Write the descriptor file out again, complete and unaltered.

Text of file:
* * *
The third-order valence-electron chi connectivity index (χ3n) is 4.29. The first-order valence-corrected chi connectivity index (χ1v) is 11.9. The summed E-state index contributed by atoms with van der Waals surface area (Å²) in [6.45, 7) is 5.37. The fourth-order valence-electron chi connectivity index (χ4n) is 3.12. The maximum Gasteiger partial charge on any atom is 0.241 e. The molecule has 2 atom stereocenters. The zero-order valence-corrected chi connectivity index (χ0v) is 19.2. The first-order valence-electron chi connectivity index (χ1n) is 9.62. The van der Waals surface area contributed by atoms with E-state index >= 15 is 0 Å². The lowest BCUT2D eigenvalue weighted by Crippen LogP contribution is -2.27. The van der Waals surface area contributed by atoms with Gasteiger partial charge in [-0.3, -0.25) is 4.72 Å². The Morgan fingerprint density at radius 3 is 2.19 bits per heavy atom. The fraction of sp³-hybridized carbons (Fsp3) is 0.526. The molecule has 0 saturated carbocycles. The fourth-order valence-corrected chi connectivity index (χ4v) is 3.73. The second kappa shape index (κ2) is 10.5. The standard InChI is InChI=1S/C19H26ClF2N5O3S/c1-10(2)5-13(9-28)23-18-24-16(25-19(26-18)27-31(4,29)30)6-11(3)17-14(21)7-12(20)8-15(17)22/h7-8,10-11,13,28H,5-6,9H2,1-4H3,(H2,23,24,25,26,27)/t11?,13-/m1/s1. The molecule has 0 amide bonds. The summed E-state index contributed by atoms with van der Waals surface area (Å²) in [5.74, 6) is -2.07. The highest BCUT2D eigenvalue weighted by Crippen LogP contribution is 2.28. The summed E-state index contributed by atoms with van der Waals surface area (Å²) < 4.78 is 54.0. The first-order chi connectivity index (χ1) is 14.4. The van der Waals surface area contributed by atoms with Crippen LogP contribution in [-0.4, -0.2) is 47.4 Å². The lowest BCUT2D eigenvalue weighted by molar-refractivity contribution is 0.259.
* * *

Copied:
The third-order valence-electron chi connectivity index (χ3n) is 4.29. The first-order valence-corrected chi connectivity index (χ1v) is 11.9. The summed E-state index contributed by atoms with van der Waals surface area (Å²) in [6.45, 7) is 5.37. The fourth-order valence-electron chi connectivity index (χ4n) is 3.12. The maximum Gasteiger partial charge on any atom is 0.241 e. The molecule has 2 atom stereocenters. The zero-order valence-corrected chi connectivity index (χ0v) is 19.2. The first-order valence-electron chi connectivity index (χ1n) is 9.62. The van der Waals surface area contributed by atoms with E-state index >= 15 is 0 Å². The lowest BCUT2D eigenvalue weighted by Crippen LogP contribution is -2.27. The van der Waals surface area contributed by atoms with Gasteiger partial charge in [-0.3, -0.25) is 4.72 Å². The Morgan fingerprint density at radius 3 is 2.19 bits per heavy atom. The fraction of sp³-hybridized carbons (Fsp3) is 0.526. The molecule has 0 saturated carbocycles. The fourth-order valence-corrected chi connectivity index (χ4v) is 3.73. The second kappa shape index (κ2) is 10.5. The standard InChI is InChI=1S/C19H26ClF2N5O3S/c1-10(2)5-13(9-28)23-18-24-16(25-19(26-18)27-31(4,29)30)6-11(3)17-14(21)7-12(20)8-15(17)22/h7-8,10-11,13,28H,5-6,9H2,1-4H3,(H2,23,24,25,26,27)/t11?,13-/m1/s1. The molecule has 0 amide bonds. The summed E-state index contributed by atoms with van der Waals surface area (Å²) in [5.74, 6) is -2.07. The highest BCUT2D eigenvalue weighted by Crippen LogP contribution is 2.28. The summed E-state index contributed by atoms with van der Waals surface area (Å²) < 4.78 is 54.0. The first-order chi connectivity index (χ1) is 14.4. The van der Waals surface area contributed by atoms with Crippen LogP contribution in [-0.4, -0.2) is 47.4 Å². The lowest BCUT2D eigenvalue weighted by molar-refractivity contribution is 0.259.